IF WE believe we’re made in God’s image to be creative and are called to use our talents, how then should we work?
IF WE believe we are called to practice justice and mercy, then how do we apply these virtues in the world of work and economics?
IF WE believe that through our work we can join in God’s purposes in the world, then what economic environment would provide us the most freedom to live that out?
Let me ask you a “trick question.” If Adam had never sinned, would he and his prodigy have just stayed in the garden?
No – even though the garden was perfect, it wasn’t finished.
The grand narrative of the Bible tells of God’s plan to take mankind from the garden to the city of God. This city is the new Jerusalem where we will live forever with him. This was always the plan, both before and after the fall.
Work plays an important part of our journey from the Garden to the City. It was what we were created to do. Often the Bible refers to this work as stewardship. However, today we often have a very restricted definition of this idea of stewardship.
The Disciple’s Study Bible defines stewardship as,
… a way of living that involves one’s daily activities, values and goals for life, and the use of all possessions. It begins with God and His plans for creation and purposes for humankind. The steward is God’s responsible representative and manager of all creation.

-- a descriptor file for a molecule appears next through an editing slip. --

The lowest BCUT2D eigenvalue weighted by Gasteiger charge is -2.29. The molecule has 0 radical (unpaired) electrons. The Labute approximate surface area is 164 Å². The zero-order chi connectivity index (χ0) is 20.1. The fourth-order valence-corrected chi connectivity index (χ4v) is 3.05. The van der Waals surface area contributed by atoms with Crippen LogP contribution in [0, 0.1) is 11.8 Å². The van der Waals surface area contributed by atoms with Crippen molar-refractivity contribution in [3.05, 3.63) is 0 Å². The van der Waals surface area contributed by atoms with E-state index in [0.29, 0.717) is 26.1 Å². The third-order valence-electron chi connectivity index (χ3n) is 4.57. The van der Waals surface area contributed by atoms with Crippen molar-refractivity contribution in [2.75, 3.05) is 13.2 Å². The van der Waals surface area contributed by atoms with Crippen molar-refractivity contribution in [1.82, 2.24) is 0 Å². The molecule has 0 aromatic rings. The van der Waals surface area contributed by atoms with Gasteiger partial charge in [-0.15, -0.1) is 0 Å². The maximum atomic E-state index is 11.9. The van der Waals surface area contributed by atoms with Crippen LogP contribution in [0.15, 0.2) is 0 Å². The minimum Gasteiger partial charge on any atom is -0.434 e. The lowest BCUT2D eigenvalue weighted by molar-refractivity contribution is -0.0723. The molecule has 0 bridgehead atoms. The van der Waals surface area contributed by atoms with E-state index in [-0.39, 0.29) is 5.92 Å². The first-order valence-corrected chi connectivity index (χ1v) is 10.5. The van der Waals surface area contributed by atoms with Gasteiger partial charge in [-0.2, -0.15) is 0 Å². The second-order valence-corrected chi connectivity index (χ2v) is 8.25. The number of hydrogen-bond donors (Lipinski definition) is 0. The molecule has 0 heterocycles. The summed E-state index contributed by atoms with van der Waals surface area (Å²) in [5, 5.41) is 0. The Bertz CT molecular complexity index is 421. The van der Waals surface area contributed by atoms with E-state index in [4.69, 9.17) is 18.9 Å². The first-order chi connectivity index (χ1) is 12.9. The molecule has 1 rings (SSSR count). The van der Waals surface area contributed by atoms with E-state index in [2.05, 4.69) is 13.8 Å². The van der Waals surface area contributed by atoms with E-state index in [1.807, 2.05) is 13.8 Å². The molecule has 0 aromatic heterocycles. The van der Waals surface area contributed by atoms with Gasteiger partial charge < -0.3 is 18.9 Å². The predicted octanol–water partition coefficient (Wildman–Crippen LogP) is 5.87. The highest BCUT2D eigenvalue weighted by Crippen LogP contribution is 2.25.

We need to embrace this larger view of stewardship, what we call “Stewardship with a Capital S.”
At the Institute for Faith, Work & Economics, we want to awaken Christians to the strategic role their work plays in God’s loving and redemptive narrative in the world.
By rediscovering the Biblical doctrine of work and by viewing economics through this lens, Christians, through their work, will have a positive, sustainable impact in their communities, the nation, and throughout the world.
We’ve been exploring how to integrate faith and work. Now, moving forward, we’ll also begin talking about how we can integrate our faith into a Biblical view of economics.
In other words, we’ll be discussing a Biblical view of economics in the context of faith and work.
Discovering such a view is crucial to our carrying out our roles as stewards in God’s story for us.
Why do you think it’s important to integrate faith with work and economic views? Leave your comments here.